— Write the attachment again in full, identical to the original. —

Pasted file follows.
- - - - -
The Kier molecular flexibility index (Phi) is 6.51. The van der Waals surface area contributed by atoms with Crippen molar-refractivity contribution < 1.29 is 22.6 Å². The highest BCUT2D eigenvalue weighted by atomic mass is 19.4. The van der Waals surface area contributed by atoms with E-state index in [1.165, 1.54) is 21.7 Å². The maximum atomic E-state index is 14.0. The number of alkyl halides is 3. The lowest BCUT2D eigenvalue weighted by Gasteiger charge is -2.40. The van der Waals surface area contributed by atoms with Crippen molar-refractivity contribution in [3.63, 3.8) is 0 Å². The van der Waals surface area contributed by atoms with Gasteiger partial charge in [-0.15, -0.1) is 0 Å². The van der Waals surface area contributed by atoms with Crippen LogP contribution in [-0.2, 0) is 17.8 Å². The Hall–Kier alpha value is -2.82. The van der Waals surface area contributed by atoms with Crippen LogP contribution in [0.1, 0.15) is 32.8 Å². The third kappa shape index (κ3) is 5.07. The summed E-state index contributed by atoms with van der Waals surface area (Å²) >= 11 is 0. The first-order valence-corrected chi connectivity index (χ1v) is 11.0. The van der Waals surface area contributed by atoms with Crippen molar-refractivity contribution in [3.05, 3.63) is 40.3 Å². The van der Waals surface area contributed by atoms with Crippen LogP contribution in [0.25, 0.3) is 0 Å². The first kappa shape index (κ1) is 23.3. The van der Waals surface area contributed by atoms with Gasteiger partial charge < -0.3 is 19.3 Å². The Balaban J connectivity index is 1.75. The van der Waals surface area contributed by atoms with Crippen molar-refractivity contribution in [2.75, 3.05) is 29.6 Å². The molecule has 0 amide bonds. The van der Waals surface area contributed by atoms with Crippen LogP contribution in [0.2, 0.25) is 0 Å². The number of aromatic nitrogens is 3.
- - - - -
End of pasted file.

The Kier molecular flexibility index (Phi) is 6.51. The van der Waals surface area contributed by atoms with Crippen molar-refractivity contribution < 1.29 is 22.6 Å². The highest BCUT2D eigenvalue weighted by atomic mass is 19.4. The van der Waals surface area contributed by atoms with E-state index in [1.165, 1.54) is 21.7 Å². The maximum atomic E-state index is 14.0. The number of alkyl halides is 3. The lowest BCUT2D eigenvalue weighted by Gasteiger charge is -2.40. The van der Waals surface area contributed by atoms with Crippen molar-refractivity contribution in [3.63, 3.8) is 0 Å². The van der Waals surface area contributed by atoms with Gasteiger partial charge in [-0.15, -0.1) is 0 Å². The van der Waals surface area contributed by atoms with Crippen LogP contribution in [-0.2, 0) is 17.8 Å². The Hall–Kier alpha value is -2.82. The van der Waals surface area contributed by atoms with Crippen LogP contribution in [0.1, 0.15) is 32.8 Å². The third kappa shape index (κ3) is 5.07. The summed E-state index contributed by atoms with van der Waals surface area (Å²) >= 11 is 0. The first-order valence-corrected chi connectivity index (χ1v) is 11.0. The van der Waals surface area contributed by atoms with Crippen molar-refractivity contribution in [3.05, 3.63) is 40.3 Å². The van der Waals surface area contributed by atoms with Crippen LogP contribution in [0.25, 0.3) is 0 Å². The first kappa shape index (κ1) is 23.3. The van der Waals surface area contributed by atoms with Gasteiger partial charge < -0.3 is 19.3 Å². The Balaban J connectivity index is 1.75. The van der Waals surface area contributed by atoms with Crippen molar-refractivity contribution in [2.75, 3.05) is 29.6 Å². The molecule has 0 amide bonds. The van der Waals surface area contributed by atoms with Crippen LogP contribution in [0.2, 0.25) is 0 Å². The number of aromatic nitrogens is 3.